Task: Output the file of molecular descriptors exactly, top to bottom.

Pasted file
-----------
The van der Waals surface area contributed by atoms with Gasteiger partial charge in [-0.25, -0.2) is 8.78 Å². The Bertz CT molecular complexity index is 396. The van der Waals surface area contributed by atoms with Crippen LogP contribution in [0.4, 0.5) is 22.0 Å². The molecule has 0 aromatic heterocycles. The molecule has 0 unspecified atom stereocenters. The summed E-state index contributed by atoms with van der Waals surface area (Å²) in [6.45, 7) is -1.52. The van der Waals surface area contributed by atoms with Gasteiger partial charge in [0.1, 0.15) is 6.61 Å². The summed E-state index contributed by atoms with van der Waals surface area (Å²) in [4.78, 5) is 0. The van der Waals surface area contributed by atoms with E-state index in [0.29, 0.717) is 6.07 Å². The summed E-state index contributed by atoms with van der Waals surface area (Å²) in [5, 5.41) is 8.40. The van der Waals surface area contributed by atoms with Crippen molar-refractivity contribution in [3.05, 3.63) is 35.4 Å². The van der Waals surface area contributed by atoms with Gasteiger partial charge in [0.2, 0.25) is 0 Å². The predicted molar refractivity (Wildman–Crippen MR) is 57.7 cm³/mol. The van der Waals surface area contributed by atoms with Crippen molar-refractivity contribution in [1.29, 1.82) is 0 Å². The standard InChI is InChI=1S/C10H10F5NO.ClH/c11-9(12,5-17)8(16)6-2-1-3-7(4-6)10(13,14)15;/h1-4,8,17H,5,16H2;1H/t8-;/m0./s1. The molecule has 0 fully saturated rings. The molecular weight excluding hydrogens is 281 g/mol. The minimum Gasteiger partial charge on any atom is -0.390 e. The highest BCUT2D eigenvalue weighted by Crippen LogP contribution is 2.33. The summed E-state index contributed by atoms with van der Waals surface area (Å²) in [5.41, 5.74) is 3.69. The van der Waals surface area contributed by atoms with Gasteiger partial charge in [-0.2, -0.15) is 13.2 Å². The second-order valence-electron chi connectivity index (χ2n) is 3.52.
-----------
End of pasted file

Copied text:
The van der Waals surface area contributed by atoms with Gasteiger partial charge in [-0.25, -0.2) is 8.78 Å². The Bertz CT molecular complexity index is 396. The van der Waals surface area contributed by atoms with Crippen LogP contribution in [0.4, 0.5) is 22.0 Å². The molecule has 0 aromatic heterocycles. The molecule has 0 unspecified atom stereocenters. The summed E-state index contributed by atoms with van der Waals surface area (Å²) in [6.45, 7) is -1.52. The van der Waals surface area contributed by atoms with Gasteiger partial charge in [0.1, 0.15) is 6.61 Å². The summed E-state index contributed by atoms with van der Waals surface area (Å²) in [4.78, 5) is 0. The van der Waals surface area contributed by atoms with E-state index in [0.29, 0.717) is 6.07 Å². The summed E-state index contributed by atoms with van der Waals surface area (Å²) in [5, 5.41) is 8.40. The van der Waals surface area contributed by atoms with Crippen molar-refractivity contribution in [3.05, 3.63) is 35.4 Å². The van der Waals surface area contributed by atoms with Gasteiger partial charge in [0.2, 0.25) is 0 Å². The predicted molar refractivity (Wildman–Crippen MR) is 57.7 cm³/mol. The van der Waals surface area contributed by atoms with Crippen molar-refractivity contribution in [1.29, 1.82) is 0 Å². The standard InChI is InChI=1S/C10H10F5NO.ClH/c11-9(12,5-17)8(16)6-2-1-3-7(4-6)10(13,14)15;/h1-4,8,17H,5,16H2;1H/t8-;/m0./s1. The molecule has 0 fully saturated rings. The molecular weight excluding hydrogens is 281 g/mol. The minimum Gasteiger partial charge on any atom is -0.390 e. The highest BCUT2D eigenvalue weighted by Crippen LogP contribution is 2.33. The summed E-state index contributed by atoms with van der Waals surface area (Å²) in [5.41, 5.74) is 3.69. The van der Waals surface area contributed by atoms with Gasteiger partial charge in [-0.2, -0.15) is 13.2 Å². The second-order valence-electron chi connectivity index (χ2n) is 3.52.